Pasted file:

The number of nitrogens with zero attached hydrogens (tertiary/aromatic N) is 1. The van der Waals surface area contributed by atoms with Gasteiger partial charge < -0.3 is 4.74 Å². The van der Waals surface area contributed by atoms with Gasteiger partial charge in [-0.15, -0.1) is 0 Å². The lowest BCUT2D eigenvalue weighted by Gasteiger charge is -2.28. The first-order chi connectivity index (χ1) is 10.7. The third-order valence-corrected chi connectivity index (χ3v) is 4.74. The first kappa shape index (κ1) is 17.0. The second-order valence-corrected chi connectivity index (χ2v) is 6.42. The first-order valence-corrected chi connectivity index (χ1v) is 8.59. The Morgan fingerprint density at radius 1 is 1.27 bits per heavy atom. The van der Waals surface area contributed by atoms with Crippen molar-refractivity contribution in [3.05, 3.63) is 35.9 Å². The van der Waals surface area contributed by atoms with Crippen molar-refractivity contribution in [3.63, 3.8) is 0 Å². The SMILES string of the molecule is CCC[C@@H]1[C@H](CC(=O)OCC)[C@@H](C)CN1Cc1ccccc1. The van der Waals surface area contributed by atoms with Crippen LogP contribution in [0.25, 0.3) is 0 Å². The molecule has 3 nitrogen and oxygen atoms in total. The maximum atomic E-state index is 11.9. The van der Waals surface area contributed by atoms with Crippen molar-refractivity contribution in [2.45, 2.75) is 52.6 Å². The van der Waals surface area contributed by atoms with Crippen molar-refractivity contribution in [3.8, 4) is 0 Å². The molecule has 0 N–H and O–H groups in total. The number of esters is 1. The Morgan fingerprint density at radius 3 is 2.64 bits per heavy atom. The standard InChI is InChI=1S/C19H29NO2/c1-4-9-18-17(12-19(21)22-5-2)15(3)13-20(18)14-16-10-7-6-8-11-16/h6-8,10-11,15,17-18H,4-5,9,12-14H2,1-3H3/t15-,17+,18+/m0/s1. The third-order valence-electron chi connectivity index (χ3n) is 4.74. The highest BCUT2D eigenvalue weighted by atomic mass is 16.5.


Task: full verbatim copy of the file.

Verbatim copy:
The number of nitrogens with zero attached hydrogens (tertiary/aromatic N) is 1. The van der Waals surface area contributed by atoms with Gasteiger partial charge < -0.3 is 4.74 Å². The van der Waals surface area contributed by atoms with Gasteiger partial charge in [-0.15, -0.1) is 0 Å². The lowest BCUT2D eigenvalue weighted by Gasteiger charge is -2.28. The first-order chi connectivity index (χ1) is 10.7. The third-order valence-corrected chi connectivity index (χ3v) is 4.74. The first kappa shape index (κ1) is 17.0. The second-order valence-corrected chi connectivity index (χ2v) is 6.42. The first-order valence-corrected chi connectivity index (χ1v) is 8.59. The Morgan fingerprint density at radius 1 is 1.27 bits per heavy atom. The van der Waals surface area contributed by atoms with Crippen molar-refractivity contribution in [3.05, 3.63) is 35.9 Å². The van der Waals surface area contributed by atoms with Crippen molar-refractivity contribution in [3.63, 3.8) is 0 Å². The SMILES string of the molecule is CCC[C@@H]1[C@H](CC(=O)OCC)[C@@H](C)CN1Cc1ccccc1. The van der Waals surface area contributed by atoms with Crippen LogP contribution in [0.25, 0.3) is 0 Å². The molecule has 3 nitrogen and oxygen atoms in total. The maximum atomic E-state index is 11.9. The van der Waals surface area contributed by atoms with Crippen molar-refractivity contribution in [2.45, 2.75) is 52.6 Å². The van der Waals surface area contributed by atoms with Crippen molar-refractivity contribution in [3.8, 4) is 0 Å². The molecule has 0 N–H and O–H groups in total. The number of esters is 1. The Morgan fingerprint density at radius 3 is 2.64 bits per heavy atom. The standard InChI is InChI=1S/C19H29NO2/c1-4-9-18-17(12-19(21)22-5-2)15(3)13-20(18)14-16-10-7-6-8-11-16/h6-8,10-11,15,17-18H,4-5,9,12-14H2,1-3H3/t15-,17+,18+/m0/s1. The third-order valence-electron chi connectivity index (χ3n) is 4.74. The highest BCUT2D eigenvalue weighted by atomic mass is 16.5.